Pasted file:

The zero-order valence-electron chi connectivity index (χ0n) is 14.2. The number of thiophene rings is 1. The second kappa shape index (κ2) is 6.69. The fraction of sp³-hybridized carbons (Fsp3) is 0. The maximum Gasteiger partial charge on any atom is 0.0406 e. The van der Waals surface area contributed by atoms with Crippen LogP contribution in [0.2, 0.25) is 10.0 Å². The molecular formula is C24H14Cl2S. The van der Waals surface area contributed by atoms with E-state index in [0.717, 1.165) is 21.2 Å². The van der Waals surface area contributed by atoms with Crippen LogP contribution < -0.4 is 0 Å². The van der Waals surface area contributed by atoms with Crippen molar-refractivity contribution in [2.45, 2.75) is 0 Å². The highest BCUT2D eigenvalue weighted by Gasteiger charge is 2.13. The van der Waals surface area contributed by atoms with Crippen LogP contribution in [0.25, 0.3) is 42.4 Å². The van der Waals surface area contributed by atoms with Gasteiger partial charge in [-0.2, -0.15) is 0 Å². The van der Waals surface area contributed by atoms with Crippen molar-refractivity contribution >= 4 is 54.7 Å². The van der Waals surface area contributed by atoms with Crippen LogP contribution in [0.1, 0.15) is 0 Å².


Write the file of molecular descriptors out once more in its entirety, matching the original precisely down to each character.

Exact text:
The zero-order valence-electron chi connectivity index (χ0n) is 14.2. The number of thiophene rings is 1. The second kappa shape index (κ2) is 6.69. The fraction of sp³-hybridized carbons (Fsp3) is 0. The maximum Gasteiger partial charge on any atom is 0.0406 e. The van der Waals surface area contributed by atoms with Crippen LogP contribution in [0.2, 0.25) is 10.0 Å². The molecular formula is C24H14Cl2S. The van der Waals surface area contributed by atoms with E-state index in [0.717, 1.165) is 21.2 Å². The van der Waals surface area contributed by atoms with Crippen LogP contribution < -0.4 is 0 Å². The van der Waals surface area contributed by atoms with Crippen molar-refractivity contribution in [2.45, 2.75) is 0 Å². The highest BCUT2D eigenvalue weighted by Gasteiger charge is 2.13. The van der Waals surface area contributed by atoms with Crippen LogP contribution in [0.25, 0.3) is 42.4 Å². The van der Waals surface area contributed by atoms with Gasteiger partial charge in [-0.2, -0.15) is 0 Å². The van der Waals surface area contributed by atoms with Crippen molar-refractivity contribution >= 4 is 54.7 Å². The van der Waals surface area contributed by atoms with Crippen LogP contribution in [0.1, 0.15) is 0 Å².